Division, Danger and Diversion | The Nation


Division, Danger and Diversion

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Rev. Jesse L. Jackson
The Reverend Jesse Louis Jackson is founder and president of the Rainbow/PUSH Coalition.

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Resolving this injustice could open doors for diplomacy between the US and North Korea. 

A transparent election in Côte d'Ivoire is essential to restoring that country's democracy and economic might. It is time for Côte d'Ivoire to overcome its history of violence.

This is the text of the speech given by the Rev. Jesse L. Jackson Sr., at the anti-war rally in Washington, DC, on Saturday, October 26.

We know the dangers if we go to war. Death, waste, suffering, hatred, blowback.

"Collateral damage" to innocent Iraqi children. To our own soldiers, many of them minorities and poor. To the American economy, with a war's $2 billion cost.

There is a time to every season under heaven. A time for war--World War II, which saved us from fascism; the Civil War, which saved the Union and freed the slaves.

On the other hand, Grenada and Panama were not just wars.

There is a time for peace. Now is such a time.

A time for the UN, not unilateralism. A time for allied pressure, not pre-emptive strikes. A time for international criminal courts, not invasions.

Saddam Hussein should be held accountable for his crimes. That's a good argument for the International Criminal Court--not a good argument for bombing Baghdad.

If we launch a "pre-emptive strike" on Iraq, we lose all moral authority. How will we then say no to India, to Pakistan, to China, when they consider pre-emptive strikes? What moral authority do we use with Putin, when he invokes the Bush Doctrine of pre-emption against Chechnya?

We lose our moral authority when our leaders advocate one-bullet diplomacy. One-bullet diplomacy is for gangsters and thugs, not great nations. We know it is wrong.

Chile suffered from the pain of one-bullet diplomacy. Gandhi and King died from one-bullet diplomacy. So did Lincoln, and both Kennedys.

We have a higher calling.

And when did we vote on pre-emption? When did we, the people, ever decide to change from a strong defense to a first-strike offense?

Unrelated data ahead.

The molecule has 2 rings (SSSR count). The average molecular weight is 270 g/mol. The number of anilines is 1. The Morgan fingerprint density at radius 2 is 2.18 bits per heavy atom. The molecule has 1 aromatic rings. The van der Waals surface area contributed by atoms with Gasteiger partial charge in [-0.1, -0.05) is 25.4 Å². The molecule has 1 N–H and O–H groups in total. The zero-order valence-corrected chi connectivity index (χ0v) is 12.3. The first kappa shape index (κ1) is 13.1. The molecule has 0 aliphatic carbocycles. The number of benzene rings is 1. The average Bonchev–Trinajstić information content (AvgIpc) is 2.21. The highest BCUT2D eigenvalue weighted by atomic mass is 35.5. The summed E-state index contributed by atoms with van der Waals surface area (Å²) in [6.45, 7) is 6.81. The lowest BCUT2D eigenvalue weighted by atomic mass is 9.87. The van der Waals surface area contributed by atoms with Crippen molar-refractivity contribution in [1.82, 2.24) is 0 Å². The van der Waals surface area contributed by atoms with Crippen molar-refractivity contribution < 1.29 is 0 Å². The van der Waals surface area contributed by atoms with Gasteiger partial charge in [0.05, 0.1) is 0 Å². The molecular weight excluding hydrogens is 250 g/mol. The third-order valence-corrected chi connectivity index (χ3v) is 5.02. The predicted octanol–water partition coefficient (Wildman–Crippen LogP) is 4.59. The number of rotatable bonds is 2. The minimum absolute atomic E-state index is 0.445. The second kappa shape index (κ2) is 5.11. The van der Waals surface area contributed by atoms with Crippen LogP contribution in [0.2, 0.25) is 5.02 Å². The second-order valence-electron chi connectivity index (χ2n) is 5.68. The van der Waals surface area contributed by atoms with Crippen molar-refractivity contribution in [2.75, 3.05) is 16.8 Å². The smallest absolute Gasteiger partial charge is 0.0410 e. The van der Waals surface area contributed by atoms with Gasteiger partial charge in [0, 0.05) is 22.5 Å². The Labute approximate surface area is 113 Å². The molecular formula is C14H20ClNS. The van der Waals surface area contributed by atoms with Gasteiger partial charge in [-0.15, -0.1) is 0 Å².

Since July 4, 1776, thanks to the victories and struggles of our forefathers and foremothers, America has flourished as an expanding democracy. We will fail as an empire. Rome and Britain have already tested that proposition.


Solely on political grounds, if I were George W. Bush, I guess I would want to change the subject, too. Certainly he does not benefit from public attention to the declining economy, or to unmet domestic needs. With ten days left until the elections, the Bush Administration really wants to divert our attention from Enron and Halliburton and Harken, to Iraq.

But we have unfinished business.

Unfinished business with Al Qaeda.

The unfinished business of rebuilding Afghanistan.

We have not yet caught Osama bin Laden, or the anthrax attacker. And we certainly have unfinished business here at home, with the stock market down, healthcare down, pensions down, wages stagnant, deficits up, unemployment up, poverty up, corporate crime up.

This "attack Iraq now" rhetoric is a diversion, an attempt to change the subject before Election Day.

We must keep our eyes on the prize.

The Bush Administration would divert us from:

§ a struggling economy, with the weakest economic growth in fifty years;

§ the loss of more than 2 million jobs;

§ the unemployment rate up by 1.5%;

§ a stock market down by more than 2,000 points, the sharpest decline since Herbert Hoover;

§ 1.3 Million more poor people, in only one year;

§ a shift from large surplus to massive deficit, in record time;

§ a tax cut for the very rich;

§ a corporate crime wave harkening back to the Gilded Age;

§ record CEO pay and benefits, despite corporate corruption and a stagnated minimum wage;

§ the vastly increased gap between rich and poor, both within our borders, and between north and south around the world.

§ Increasing retirement insecurity, with no prescription-drug assistance, pension plans defunded, 401(k)s turning into "201(k)s", consumer confidence way down and the Social Security trust fund raided--despite solemn promises to the contrary.

§ And privatization still looms, despite a conservative tactical retreat.

A diversion from the basic question--are you better off than you were the day George W. Bush was selected President by his father's friends on the Supreme Court?

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